Last week before I got sick I went to a lecture that was spellbinding and mesmerizing---yes, there is a difference---and at several points it had the hair on my arms standing right up. That was a common reaction. I’ve been going to the Life Enrichment Lecture series at the senior hall for many years and this was only the second one where the speaker got a standing ovation. What was it about? It was titled “When Good People Do Something” and it was an uplifting account of what the people of Denmark did during WWII to save 98% of its Jewish population (7,200 people in all) from being rounded up by the occupying Nazis. The speaker was a professional storyteller and a Professor of Humanities at Lawrence Technological University, born in the Bronx and was great at doing accents. She took us through the steps the Danish people did spontaneously when they got wind of the fact that the Nazis were planning to raid the synagogues on Rosh Hashanah, the Jewish New Year, and send all the worshipers to concentration camps.
With less than 24 hours’ notice, gentiles and Jews alike sprang into action. They passed the warning around not to go to the synagogues and to find places to hide away from their homes. Strangers and neighbors took people in to their homes to hide, businessman provided money to help them flee the country and hospital workers helped sedate Jewish children so they could be hidden in fishing boats for an impromptu boat lift to take the Jewish people off the peninsula that was Denmark to neutral Sweden where they could apply for political asylum. Only 500 of Denmark’s nearly 8,000 Jewish population were rounded up by the Gestapo and deported to Theresienadt concentration camp. By far, the most successful Resistance Operation in all of Europe.
Denmark was important to Hitler because it was his breadbasket to feed his troops. Along with its rich fishing industry they also had some of the best boat builders in the world and Germany brought all their ships to their ports for repair. The Resistances repaired them in such a way that they’d break down again out at sea. The lecturer read some words written by the King of Denmark in late 1930s about Adolph Hitler and they were the same words we often hear used to describe Donald Trump. She snuck that quote in so fast and kept right going to another antidote that it had everyone looking at each other, wondering if we just heard what we heard.
When good people do something. Christian churches hide artifacts from the synagogues until the end of the war and when the Jewish people were able to come back to Denmark two years later they found their houses just as they left them only they’d been cleaned, the cupboards stocked with food and fresh flowers were on the tables. But the Danish people were not the only ones who did courageous things during those dark days. Historians speculate that the person who spilled the beans about the planned raid was a high ranking German in charge of occupied Denmark who had lived there long enough to learn to love the country. Another high ranking German, historians believe, let his humanity show when he pulled most of the Germany patrol boats off the waters to “paint” during the month while the boat lift was in full operation and that added to their evacuation success.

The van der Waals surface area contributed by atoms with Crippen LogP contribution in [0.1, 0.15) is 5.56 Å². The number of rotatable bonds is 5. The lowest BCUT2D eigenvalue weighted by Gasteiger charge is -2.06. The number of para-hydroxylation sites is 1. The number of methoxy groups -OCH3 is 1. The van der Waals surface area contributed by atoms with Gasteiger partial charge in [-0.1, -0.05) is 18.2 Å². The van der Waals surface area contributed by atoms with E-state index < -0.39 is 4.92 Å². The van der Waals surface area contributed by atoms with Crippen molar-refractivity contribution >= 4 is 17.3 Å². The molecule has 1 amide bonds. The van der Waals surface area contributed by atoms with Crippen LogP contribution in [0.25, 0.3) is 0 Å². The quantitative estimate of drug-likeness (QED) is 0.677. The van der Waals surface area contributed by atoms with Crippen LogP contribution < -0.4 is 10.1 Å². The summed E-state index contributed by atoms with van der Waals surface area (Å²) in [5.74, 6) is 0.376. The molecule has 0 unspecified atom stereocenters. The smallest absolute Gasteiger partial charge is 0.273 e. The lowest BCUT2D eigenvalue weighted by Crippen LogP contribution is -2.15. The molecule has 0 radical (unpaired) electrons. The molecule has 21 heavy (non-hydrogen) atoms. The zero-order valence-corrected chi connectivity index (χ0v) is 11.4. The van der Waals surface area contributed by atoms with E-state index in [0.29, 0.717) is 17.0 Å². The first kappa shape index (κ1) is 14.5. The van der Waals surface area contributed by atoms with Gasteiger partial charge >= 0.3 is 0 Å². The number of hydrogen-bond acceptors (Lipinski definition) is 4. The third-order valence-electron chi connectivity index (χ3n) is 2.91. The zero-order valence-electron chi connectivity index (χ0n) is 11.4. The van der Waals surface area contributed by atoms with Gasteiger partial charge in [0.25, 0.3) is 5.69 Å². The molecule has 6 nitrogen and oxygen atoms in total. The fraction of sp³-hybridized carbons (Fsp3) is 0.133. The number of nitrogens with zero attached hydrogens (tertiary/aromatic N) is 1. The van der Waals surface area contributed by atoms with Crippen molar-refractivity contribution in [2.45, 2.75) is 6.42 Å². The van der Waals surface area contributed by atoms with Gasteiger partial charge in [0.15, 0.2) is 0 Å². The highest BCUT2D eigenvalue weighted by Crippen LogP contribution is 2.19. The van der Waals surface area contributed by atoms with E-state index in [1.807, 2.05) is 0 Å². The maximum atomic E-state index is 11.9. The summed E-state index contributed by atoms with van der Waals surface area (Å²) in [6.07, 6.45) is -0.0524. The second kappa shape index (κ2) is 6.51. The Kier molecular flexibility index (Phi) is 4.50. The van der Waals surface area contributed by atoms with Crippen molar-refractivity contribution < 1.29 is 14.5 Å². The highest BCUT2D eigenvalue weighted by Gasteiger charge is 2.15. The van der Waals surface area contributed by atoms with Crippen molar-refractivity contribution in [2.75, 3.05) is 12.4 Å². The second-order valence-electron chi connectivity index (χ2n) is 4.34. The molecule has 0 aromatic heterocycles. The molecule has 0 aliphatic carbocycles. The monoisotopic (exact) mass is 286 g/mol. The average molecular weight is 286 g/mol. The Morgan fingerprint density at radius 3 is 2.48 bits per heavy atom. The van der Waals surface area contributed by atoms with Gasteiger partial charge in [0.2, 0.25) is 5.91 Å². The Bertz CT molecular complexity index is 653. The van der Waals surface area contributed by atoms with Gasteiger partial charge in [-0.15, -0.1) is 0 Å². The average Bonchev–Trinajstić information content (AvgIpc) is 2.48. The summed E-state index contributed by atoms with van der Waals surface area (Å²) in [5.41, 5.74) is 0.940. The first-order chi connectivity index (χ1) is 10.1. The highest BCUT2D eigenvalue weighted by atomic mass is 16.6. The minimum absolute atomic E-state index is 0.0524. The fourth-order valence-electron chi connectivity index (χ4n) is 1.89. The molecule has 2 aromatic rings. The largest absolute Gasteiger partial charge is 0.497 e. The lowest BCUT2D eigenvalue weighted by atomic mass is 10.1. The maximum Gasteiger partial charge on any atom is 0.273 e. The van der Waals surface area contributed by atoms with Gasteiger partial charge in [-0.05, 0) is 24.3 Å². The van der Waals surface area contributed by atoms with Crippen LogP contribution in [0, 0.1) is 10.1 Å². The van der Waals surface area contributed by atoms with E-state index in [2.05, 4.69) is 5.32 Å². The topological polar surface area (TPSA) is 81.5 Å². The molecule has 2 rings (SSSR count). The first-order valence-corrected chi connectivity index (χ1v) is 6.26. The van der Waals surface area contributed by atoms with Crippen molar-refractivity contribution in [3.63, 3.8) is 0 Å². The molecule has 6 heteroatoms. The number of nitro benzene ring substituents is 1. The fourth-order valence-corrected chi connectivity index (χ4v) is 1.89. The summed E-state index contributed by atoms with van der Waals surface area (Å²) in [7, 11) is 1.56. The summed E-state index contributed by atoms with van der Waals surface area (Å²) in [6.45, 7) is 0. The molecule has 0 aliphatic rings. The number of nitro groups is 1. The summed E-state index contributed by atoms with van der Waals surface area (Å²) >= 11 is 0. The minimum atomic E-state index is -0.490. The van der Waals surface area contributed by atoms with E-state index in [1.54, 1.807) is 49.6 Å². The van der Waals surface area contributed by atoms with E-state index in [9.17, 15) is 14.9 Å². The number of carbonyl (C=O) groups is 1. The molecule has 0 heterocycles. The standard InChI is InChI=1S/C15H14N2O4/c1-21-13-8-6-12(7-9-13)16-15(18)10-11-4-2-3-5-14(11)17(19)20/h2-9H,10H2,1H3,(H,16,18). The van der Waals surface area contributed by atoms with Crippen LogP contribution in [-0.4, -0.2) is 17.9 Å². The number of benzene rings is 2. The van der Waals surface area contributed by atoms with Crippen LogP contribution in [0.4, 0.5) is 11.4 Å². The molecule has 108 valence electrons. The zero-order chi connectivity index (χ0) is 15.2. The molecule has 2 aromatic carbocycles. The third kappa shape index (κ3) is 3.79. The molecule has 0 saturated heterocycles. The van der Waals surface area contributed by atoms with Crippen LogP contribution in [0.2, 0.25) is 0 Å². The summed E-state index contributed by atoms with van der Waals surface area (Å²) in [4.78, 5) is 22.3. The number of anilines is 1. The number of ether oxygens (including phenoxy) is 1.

The lecturer, Corine Stavish, ended her talk with these words: “People were presented with a clear choice between good and evil and they choose ‘good.’” She’s active at National Storytelling Festivals and, if you get a chance to hear her talk, go. She’s witty and poignant and she knows how to make history come alive.
Switching Gears: Let’s talk knitting. The sweater and vest below are my last projects of the 2018/19 winter. I have to put my knitting needles and yarn away because it gets too hot and sticky to knit in the summer. The lady bug sweater is for my youngest niece’s cottage where her grandkids often need a sweater on cool summer evenings on their pontoon. The vest is for my oldest niece’s grandson who loves wearing vests, and he loves his grandpa’s John Deere tractor.
My mom used to make graphic pictures on sweaters but the tractor was my first attempt. She also used to make entire sweaters with patterns like on the lady bug sweater’s front panels only fancier and with more colors. With the vest I learned how to use yarn bobbins---at one time there were nine bobbins hanging down the back of the tractor---and I can see how they can take the frustration out of those Scandinavian designs. I may try another next winter. Anyway, good-bye knitting and hello eBay. May is here! ©
NOTE: Photo at top is from the Danish Jewish Museum and shows one of the fishing boats used to smuggle people to Sweden. Can you imagine how many trips it would take to get 7,200 people across the bay to Sweden? Our speaker said someone tried to burn that musuem down recently but they saved it.